Differences between prebreakfast and late afternoon glycemic responses to exercise in IDDM patients

Diabetes Care. 1990 Feb;13(2):104-10. doi: 10.2337/diacare.13.2.104.


Little information is available regarding the optimal timing of exercise in insulin-dependent diabetes mellitus (IDDM) patients. In this study, six IDDM patients receiving ultralente-based intensive insulin therapy were studied during 30 min of exercise (approximately 60% VO2max), before breakfast, and at 1600. On two other occasions, they were studied at rest. Plasma glucose increased from 6.7 +/- 0.4 to 9.1 +/- 0.4 mM during morning exercise (P less than 0.01). In contrast, mean plasma glucose did not change during afternoon exercise (delta = 0.3 +/- 0.5 mM, NS); however, there was a 0.3- to 1.0-mM decrease in three subjects. The observed difference in the glycemic response to exercise could not be explained on the basis of changes in plasma glucagon, growth hormone, norepinephrine, or epinephrine. Plasma cortisol was higher (P less than 0.02) in the morning than in the afternoon, and plasma free-insulin concentrations were lower (P less than 0.05). These data indicate that the risk of exercise-induced hypoglycemia is lowest before breakfast. The reason for the divergent glycemic responses to exercise is not entirely clear but may be related to the observed differences in free-insulin concentrations. Because of the lower risk of hypoglycemia, our results suggest prebreakfast exercise may be preferable for some IDDM patients receiving intensive insulin therapy. Whether these findings are relevant to patients receiving other types of insulin therapy will require further investigation.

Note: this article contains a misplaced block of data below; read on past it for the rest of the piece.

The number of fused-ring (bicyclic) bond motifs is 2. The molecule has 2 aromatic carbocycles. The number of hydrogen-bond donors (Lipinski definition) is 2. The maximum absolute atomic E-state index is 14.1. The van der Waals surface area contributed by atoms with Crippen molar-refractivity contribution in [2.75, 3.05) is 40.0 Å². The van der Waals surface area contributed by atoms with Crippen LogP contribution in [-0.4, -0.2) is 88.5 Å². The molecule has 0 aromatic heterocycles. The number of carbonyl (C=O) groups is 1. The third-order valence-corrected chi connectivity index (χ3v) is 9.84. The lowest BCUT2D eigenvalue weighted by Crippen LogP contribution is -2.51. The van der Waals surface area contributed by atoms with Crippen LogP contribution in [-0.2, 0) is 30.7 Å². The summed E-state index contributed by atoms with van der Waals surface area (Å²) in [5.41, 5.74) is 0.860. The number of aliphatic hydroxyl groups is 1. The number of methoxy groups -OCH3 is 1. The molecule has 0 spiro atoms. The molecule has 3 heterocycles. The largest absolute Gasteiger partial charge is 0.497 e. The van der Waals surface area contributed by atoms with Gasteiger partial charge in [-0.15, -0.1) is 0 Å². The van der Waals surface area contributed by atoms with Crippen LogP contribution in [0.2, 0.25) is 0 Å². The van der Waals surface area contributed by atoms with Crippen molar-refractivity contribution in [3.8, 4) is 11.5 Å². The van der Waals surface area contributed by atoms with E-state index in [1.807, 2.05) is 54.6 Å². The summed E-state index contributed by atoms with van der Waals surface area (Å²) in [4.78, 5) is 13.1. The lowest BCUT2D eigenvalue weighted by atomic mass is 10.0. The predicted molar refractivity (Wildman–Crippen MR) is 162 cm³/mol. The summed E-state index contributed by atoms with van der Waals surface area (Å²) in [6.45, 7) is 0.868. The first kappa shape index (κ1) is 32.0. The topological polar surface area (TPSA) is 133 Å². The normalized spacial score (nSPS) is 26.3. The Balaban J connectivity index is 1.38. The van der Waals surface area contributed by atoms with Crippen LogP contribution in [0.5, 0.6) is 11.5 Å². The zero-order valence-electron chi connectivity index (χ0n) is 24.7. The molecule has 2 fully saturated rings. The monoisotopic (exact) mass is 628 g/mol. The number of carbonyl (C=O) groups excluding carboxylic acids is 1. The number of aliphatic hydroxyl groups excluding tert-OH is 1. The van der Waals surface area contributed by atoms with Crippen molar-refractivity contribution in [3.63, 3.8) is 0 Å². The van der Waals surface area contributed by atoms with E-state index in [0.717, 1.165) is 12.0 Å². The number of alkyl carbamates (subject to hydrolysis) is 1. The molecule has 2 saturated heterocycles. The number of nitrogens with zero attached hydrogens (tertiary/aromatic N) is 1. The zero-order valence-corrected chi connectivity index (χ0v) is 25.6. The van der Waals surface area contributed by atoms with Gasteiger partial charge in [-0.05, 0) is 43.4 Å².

Publication types

  • Comparative Study
  • Research Support, Non-U.S. Gov't
  • Research Support, U.S. Gov't, P.H.S.

MeSH terms

  • Adult
  • Blood Glucose / metabolism*
  • Diabetes Mellitus, Type 1 / blood*
  • Epinephrine / blood
  • Fasting
  • Fatty Acids, Nonesterified / blood
  • Female
  • Humans
  • Insulin / blood
  • Ketone Bodies / blood
  • Lactates / blood
  • Male
  • Norepinephrine / blood
  • Physical Exertion*


  • Blood Glucose
  • Fatty Acids, Nonesterified
  • Insulin
  • Ketone Bodies
  • Lactates
  • Norepinephrine
  • Epinephrine